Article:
If businesses wasted money like the government there would be no private sector. No company could afford to operate. The Federal Government doesn’t have to turn a profit. It can shut itself on and off as funding comes and goes. It doesn’t worry or care about its bottom line as long as Americans are paying taxes and if we don’t pay our taxes, we go to jail. Our government can pretty much do what it chooses and wasting money is one of the things it does best.
Waste means a lot more than improper payments and fraud. It means agencies spending our tax dollars with no goals, no benchmarks, no milestones, no way to measure progress, and no accountability for complying with legislation to keep them in line.
How well do our federal employees put our money to work?
IRS doesn’t know if its corporate compliance program is worth the effort.
A Government Accountability Office report looked at the IRS’s Compliance Assurance Process (“CAP”) program, developed in 2005 to streamline corporate tax collections. This is something the administration should be jumping on, considering the president’s views on corporate greed. Nine years after CAP commenced:
Contrary to its guidelines, IRS has not evaluated whether the goals are being achieved or the process should be expanded.1
Some goals do not have measures and none have targets.2
With problems identified and the IRS vowing corrective action:
It is too early to tell whether IRS’s efforts will work.3
Once the IRS gets around to collecting that ill-gotten corporate tax revenue, how do we spend it?
Do dead farmers need farm assistance?
While the war over the Farm Bill raged in Washington another report discussed the funds shelled out year after year to support farming. The USDA Farm Service Agency found that from 2011-2012 it paid out $3.3 million improperly to dead beneficiaries.4 Another USDA agency made an estimated $10.6 million in payments to 1,103 deceased recipients from 2008-2012 and doesn’t know how many of the payments were correct or improper because it does not check.5
For those farmers receiving subsidies who are still alive, is our agency in charge of protecting their homeland also protecting our tax dollars?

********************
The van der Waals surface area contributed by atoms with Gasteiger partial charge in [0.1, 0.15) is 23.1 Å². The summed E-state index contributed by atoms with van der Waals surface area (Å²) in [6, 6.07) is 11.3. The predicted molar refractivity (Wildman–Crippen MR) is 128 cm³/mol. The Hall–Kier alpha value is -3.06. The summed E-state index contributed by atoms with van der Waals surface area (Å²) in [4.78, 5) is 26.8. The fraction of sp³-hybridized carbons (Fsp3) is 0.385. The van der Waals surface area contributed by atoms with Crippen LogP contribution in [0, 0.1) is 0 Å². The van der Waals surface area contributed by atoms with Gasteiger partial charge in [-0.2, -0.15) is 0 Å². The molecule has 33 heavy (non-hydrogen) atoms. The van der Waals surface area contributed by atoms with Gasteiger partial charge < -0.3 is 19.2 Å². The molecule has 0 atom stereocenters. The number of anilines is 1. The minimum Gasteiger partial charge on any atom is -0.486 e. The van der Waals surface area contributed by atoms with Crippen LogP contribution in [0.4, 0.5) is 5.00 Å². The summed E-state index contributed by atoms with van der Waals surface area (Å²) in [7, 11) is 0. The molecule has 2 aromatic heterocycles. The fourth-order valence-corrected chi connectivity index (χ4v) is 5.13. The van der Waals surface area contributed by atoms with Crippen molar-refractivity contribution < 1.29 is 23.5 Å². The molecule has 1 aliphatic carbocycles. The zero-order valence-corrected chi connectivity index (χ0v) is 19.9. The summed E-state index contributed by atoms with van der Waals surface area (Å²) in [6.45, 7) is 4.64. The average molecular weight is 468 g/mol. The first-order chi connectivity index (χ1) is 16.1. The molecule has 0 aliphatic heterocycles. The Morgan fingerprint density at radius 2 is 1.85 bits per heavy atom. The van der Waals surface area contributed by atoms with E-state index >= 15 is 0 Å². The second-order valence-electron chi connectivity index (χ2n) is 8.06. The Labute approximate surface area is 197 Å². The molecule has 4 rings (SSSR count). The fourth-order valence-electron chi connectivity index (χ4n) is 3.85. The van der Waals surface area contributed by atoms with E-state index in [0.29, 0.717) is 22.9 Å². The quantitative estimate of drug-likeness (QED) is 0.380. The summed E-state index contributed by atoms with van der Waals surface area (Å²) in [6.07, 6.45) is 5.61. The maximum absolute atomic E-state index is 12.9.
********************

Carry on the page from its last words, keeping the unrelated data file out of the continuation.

Homeland Security knows what public money is good for.
As one of the largest federal agencies, Homeland Security knows how to spend your money:
We identified 42 programs that experienced cost growth, schedule slips, or both, with 16 of the programs’ costs increasing from a total of $19.7 billion in 2008 to $52.2 billion in 2011—an aggregate increase of 166 percent.6
From wasting billions on the now-defunct SBInet, to confusion over metrics for measuring border security (see: Washington Doesn’t Believe in Border Security), to TSA problems implementing new technology to make the skies safer, DHS proves that the bigger government gets, the harder it is to plan how much money it needs. Is the problem because Homeland Security has too much on its plate? It certainly seems competent when it comes to helping illegal immigrants with programs like Deferred Action. How about its role in helping to oversee federal cybersecurity?
Are federal agencies protecting the information systems we pay for?
Cybersecurity legislation fell by the wayside long ago despite Democratic threats of an IT apocalypse. Having Washington spearhead a cybersecurity initiative for the private sector seemed overreaching at the time, given our government’s legendary problems with computer security and information systems.
Shortcomings persist in assessing risks, developing and implementing security programs, and monitoring results at federal agencies. This is due in part to the fact that agencies have not fully implemented information security programs, resulting in reduced assurance that controls are in place and operating as intended to protect their information resources.7
Don’t we have laws to enforce cybersecurity? The following is from a report on 24 agencies’ compliance with the 2002 Federal Information Security Management Act nearly a decade after the fact:
The extent to which agencies implemented security program components showed mixed progress from fiscal year 2011 to fiscal year 2012. For example, according to inspectors general reports, the number of agencies that had analyzed, validated, and documented security incidents increased from 16 to 19, while the number able to track identified weaknesses declined from 20 to 15.8
There is government waste that happens in the course of doing business and waste that comes from employing federal workers who provide no value. Some of the least valuable employees are the ones who make their living in the House and Senate coming up with the laws and regulations sold to the public as safeguards against government wasting our tax dollars. Fortunately for Congress, there is no way to measure their success at what they claim to be doing, either.